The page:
Category Archives: Academic Writing

Alfred Hitchcock and the Introduction to a Book

Dr. Carey Newman

This post is the second in a series from Dr. Carey Newman, the director of Baylor University Press. In each post, Dr. Newman offers helpful advice on the publication process for researchers who are starting their academic careers. Baylor University Press has experienced a remarkable transformation under Dr. Newman’s leadership; his efforts have received the attention of such outlets as Publisher’s Weekly. Dr. Newman is the recipient of a Ph.D. from Baylor University and a master’s degree in theology from the University of Aberdeen. He is the author of Paul’s Glory-Christology: Tradition and Rhetoric (Brill) and the editor of Jesus and the Restoration of Israel (IVP).


I am often asked about how to revise a thesis into a book.  I look blankly at my questioner and state baldly: it is not revision, it is exorcism.  You don’t revise a thesis; you turn it inside out, wash it, grind it, and reshape it.  Very, very few theses make it as books without such totalizing.  The amount of transformation needed can be best measured in voice – a thesis typically speaks in but one voice, while a book speaks in four distinct voices – that of the introduction, the prose, the notes and the conclusion.

I want to be clear and not misunderstood.  Nothing I say below should ever take precedence over what your thesis director (and any committee members) say to you about your thesis.  Job 1 is to please them, to write something that they endorse and approve.  THEN comes the consideration of a book – and only then.  The best thesis is a signed thesis.  Period.

The introduction, though, is a very good example of the difference between a thesis and a book. The introduction to a thesis, for better or worse, has been influenced by the way that research takes place on the STEM (Science, Technology, Engineering, Medicine) side of the ledger.  The introduction becomes a kind of kitchen drawer into which is placed the review of literature, hypothesis, method, limitations, definitions, scope, implications, and even the preview the whole of the work chapter by chapter.  By contrast, a book’s introduction has but one purpose – to get a reader to read.

Introductions to books are as movie trailers are to movies.  The whole purpose of a movie trailer, beyond that of giving late movie goers time to purchase the overpriced and sized snacks, is to get the public to come back, to spend money, on the next movie.  So, too, an introduction to a book.  The introduction to a book not only performs a logical function (what is the book about? what does it argue?; it also performs a psychological (what is really at stake? why does it matter?).  Analogous to the opening to any Hitchcock thriller, the reader must want to read on because of the first few pages.

On the wall of the far wing of the Royal Hawaiian Hotel – the glorious pink colossal that anchors Wai Kiki Beach – hangs travel posters from the 20s.  Minimalistic water colors of oversized ships creeping into the harbor.  Patrons leisurely sprawled on the clean sun swept beach.  Oh my.  Standing there, looking at the posters, it is so easy to see yourself (or what you wish might have been you): a world traveler before traveling was emptied of its romance.  Luxury, tranquility, sophistication, adventure.  You are tempted to dive into that poster and willingly be transported back to another, simpler world.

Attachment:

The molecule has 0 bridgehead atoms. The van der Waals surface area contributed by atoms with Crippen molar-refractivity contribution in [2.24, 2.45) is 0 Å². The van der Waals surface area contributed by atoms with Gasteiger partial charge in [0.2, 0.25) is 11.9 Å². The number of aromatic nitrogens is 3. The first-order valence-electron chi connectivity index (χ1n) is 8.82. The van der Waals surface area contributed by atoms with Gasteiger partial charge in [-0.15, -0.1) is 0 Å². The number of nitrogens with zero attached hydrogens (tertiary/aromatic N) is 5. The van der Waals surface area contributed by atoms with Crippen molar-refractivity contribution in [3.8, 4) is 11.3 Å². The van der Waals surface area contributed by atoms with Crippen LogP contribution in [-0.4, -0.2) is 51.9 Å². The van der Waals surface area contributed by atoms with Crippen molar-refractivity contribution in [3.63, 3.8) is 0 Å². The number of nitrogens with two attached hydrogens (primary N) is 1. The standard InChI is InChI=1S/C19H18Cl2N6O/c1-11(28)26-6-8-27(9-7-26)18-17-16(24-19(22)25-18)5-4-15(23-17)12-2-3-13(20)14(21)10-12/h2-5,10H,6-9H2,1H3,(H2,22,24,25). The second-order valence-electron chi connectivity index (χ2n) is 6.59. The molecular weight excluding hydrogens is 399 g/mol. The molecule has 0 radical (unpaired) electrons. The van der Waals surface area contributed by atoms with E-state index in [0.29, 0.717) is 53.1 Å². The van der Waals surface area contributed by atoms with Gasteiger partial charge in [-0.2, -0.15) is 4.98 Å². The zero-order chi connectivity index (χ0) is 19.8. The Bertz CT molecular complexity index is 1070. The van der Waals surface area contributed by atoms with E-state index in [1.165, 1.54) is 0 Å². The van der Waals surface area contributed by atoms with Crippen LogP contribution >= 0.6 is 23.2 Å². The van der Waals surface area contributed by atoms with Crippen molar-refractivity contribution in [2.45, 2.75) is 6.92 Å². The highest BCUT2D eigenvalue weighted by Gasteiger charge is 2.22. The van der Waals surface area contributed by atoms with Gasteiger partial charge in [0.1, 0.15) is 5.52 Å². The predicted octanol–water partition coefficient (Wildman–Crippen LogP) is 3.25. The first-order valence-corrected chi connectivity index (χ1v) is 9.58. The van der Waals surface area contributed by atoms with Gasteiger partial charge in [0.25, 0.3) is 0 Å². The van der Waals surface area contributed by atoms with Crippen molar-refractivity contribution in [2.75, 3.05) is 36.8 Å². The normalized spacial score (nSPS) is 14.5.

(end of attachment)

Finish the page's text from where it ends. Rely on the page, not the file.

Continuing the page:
THAT is the function of an introduction to a book.  It leads the potential reader to want to read on.  The introduction puts in play what is really at stake regarding the subject and helps the potential reader to see why reading on is important.  Yes, true, something must be said about scope.  True, providing guard rails for misreading is important.  But, the purpose of the introduction to a book is to get a reader to read.  The voice entices, cryptically foreshadowing what journey is to come.  There will be time and space enough to drone on about this and that, to defend, deny and assert.  But, getting the reader to read on is task enough for an introduction.

 

The Value of a Writing Pipeline

 

Dr. Thomas S. Kidd, Distinguished Professor of History at Baylor University, reflects in this post on how the use of a writing pipeline can increase one’s productivity. Dr. Kidd is a prolific author, having composed such works as American Colonial History: Clashing Cultures and Faiths and George Whitefield: America’s Spiritual Founding Father with Yale University Press and American Christians and Islam: Evangelical Culture and Muslims from the Colonial Period to the Age of Terrorism with Princeton University Press. He frequently contributes to national media outlets such as the Wall Street Journal.

 


The writing and publishing process has lots of starts and stops. Say your first draft of your revised dissertation/book is done. Or maybe just your latest chapter. You submit the draft, and then you wait for feedback from readers, editors, or an advisor. Often you wait for weeks, or even months. What do you do during that time?

One of the keys to long-term productivity in writing is “pipelining” projects. That is, when you’re waiting for the next step on a completed manuscript, you should have an early-stage project you’re working on. This can be difficult when you’re suddenly required to drop everything and go back to the other project, giving you a bit of intellectual whiplash. But having at least two projects at different stages means that you’ll know intuitively how to fill the down time when you’re waiting on a response from a professor, editor, or commissioned reviewer. (I am definitely aware that here I am envisioning a work schedule, like mine at Baylor, that allows for – and even requires – ongoing writing.)